Geopotential height or geopotential altitude is a vertical coordinate referenced to Earth's mean sea level, an adjustment to geometric height that accounts for the variation of gravity with latitude and altitude. Thus, it can be considered a "gravity-adjusted height".
The bar is a metric unit of pressure, but is not approved as part of the International System of Units (SI). It is defined as exactly equal to 100,000 Pa, which is slightly less than the current average atmospheric pressure on Earth at sea level.
Pressure altitude is the altitude in the International Standard Atmosphere (ISA) with the same atmospheric pressure as that of the part of the atmosphere in question.
The density of air or atmospheric density, denoted ρ, is the mass per unit volume of Earth's atmosphere. Air density, like air pressure, decreases with increasing altitude. It also changes with variation in atmospheric pressure, temperature and humidity. At 1013.25 hPa (abs) and 15°C, air has a density of approximately 1.225 kg/m³ according to ISA.
The standard atmosphere is a unit of pressure defined as 101325 Pa. It is sometimes used as a reference or standard pressure. It is approximately equal to the atmospheric pressure at sea level.
The International Standard Atmosphere (ISA) is a static atmospheric model of how the pressure, temperature, density, and viscosity of the Earth's atmosphere change over a wide range of altitudes or elevations. It has been established to provide a common reference for temperature and pressure and consists of tables of values at various altitudes, plus some formulas by which those values were derived. The International Organization for Standardization (ISO) publishes the ISA as an international standard, ISO 2533:1975. Other standards organizations, such as the International Civil Aviation Organization (ICAO) and the United States Government, publish extensions or subsets of the same atmospheric model under their own standards-making authority.
The barometric formula, sometimes called the exponential atmosphere or isothermal atmosphere, is a formula used to model how the pressure of the air changes with altitude. The pressure drops approximately by 11.3 Pa per meter in first 1000 meters above sea level.
The density altitude is the altitude relative to standard atmospheric conditions at which the air density would be equal to the indicated air density at the place of observation. In other words, the density altitude is the air density given as a height above mean sea level. The density altitude can also be considered to be the pressure altitude adjusted for a non-standard temperature.
Inch of mercury is a unit of measurement for pressure. It is used for barometric pressure in weather reports, refrigeration and aviation in the United States.
Various governmental agencies involved with environmental protection and with occupational safety and health have promulgated regulations limiting the allowable concentrations of gaseous pollutants in the ambient air or in emissions to the ambient air. Such regulations involve a number of different expressions of concentration. Some express the concentrations as ppmv and some express the concentrations as mg/m3, while others require adjusting or correcting the concentrations to reference conditions of moisture content, oxygen content or carbon dioxide content. This article presents a set of useful conversions and formulas for air dispersion modeling of atmospheric pollutants and for complying with the various regulations as to how to express the concentrations obtained by such modeling.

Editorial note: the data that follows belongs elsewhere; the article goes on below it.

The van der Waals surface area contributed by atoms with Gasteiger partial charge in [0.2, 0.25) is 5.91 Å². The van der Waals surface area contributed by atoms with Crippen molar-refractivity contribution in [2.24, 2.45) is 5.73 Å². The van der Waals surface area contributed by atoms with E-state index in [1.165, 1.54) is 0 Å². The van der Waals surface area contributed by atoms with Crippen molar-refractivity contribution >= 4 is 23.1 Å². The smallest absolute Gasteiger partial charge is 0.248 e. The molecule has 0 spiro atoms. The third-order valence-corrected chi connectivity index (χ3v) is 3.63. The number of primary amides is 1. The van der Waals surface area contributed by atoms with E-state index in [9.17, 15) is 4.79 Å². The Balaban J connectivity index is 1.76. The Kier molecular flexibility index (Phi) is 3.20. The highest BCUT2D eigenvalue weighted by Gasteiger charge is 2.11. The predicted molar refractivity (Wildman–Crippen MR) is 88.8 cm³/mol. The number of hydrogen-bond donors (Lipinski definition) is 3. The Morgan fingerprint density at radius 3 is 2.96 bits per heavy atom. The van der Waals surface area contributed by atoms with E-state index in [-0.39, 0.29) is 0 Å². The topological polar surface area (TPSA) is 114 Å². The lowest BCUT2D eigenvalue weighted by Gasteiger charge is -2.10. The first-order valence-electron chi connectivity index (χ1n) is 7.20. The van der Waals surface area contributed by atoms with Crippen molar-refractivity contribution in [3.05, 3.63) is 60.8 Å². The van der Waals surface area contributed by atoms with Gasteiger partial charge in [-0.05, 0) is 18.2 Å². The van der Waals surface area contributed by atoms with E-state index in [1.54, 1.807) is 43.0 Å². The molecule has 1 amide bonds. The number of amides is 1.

The U.S. Standard Atmosphere is a static atmospheric model of how the pressure, temperature, density, and viscosity of the Earth's atmosphere change over a wide range of altitudes or elevations. The model, based on an existing international standard, was first published in 1958 by the U.S. Committee on Extension to the Standard Atmosphere, and was updated in 1962, 1966, and 1976. It is largely consistent in methodology with the International Standard Atmosphere, differing mainly in the assumed temperature distribution at higher altitudes.
The ambient pressure on an object is the pressure of the surrounding medium, such as a gas or liquid, in contact with the object.
The November 2011 Bering Sea cyclone was one of the most powerful extratropical cyclones to affect Alaska on record. On November 8, the National Weather Service (NWS) began issuing severe weather warnings, saying that this was a near-record storm in the Bering Sea. It rapidly deepened from 973 mb (28.7 inHg) to 948 mb (28.0 inHg) in just 24 hours before bottoming out at 943 mbar, roughly comparable to a Category 3 or 4 hurricane. The storm had been deemed life-threatening by many people. The storm had a forward speed of at least 60 mph (97 km/h) before it had reached Alaska. The storm began affecting Alaska in the late hours of November 8, 2011. The highest gust recorded was 93 mph (150 km/h) on Little Diomede Island. One person was reported missing after being swept into the Bering Sea, and he was later pronounced dead.
The metresea water (msw) is a unit of pressure used in underwater diving. It is defined as one tenth of a bar.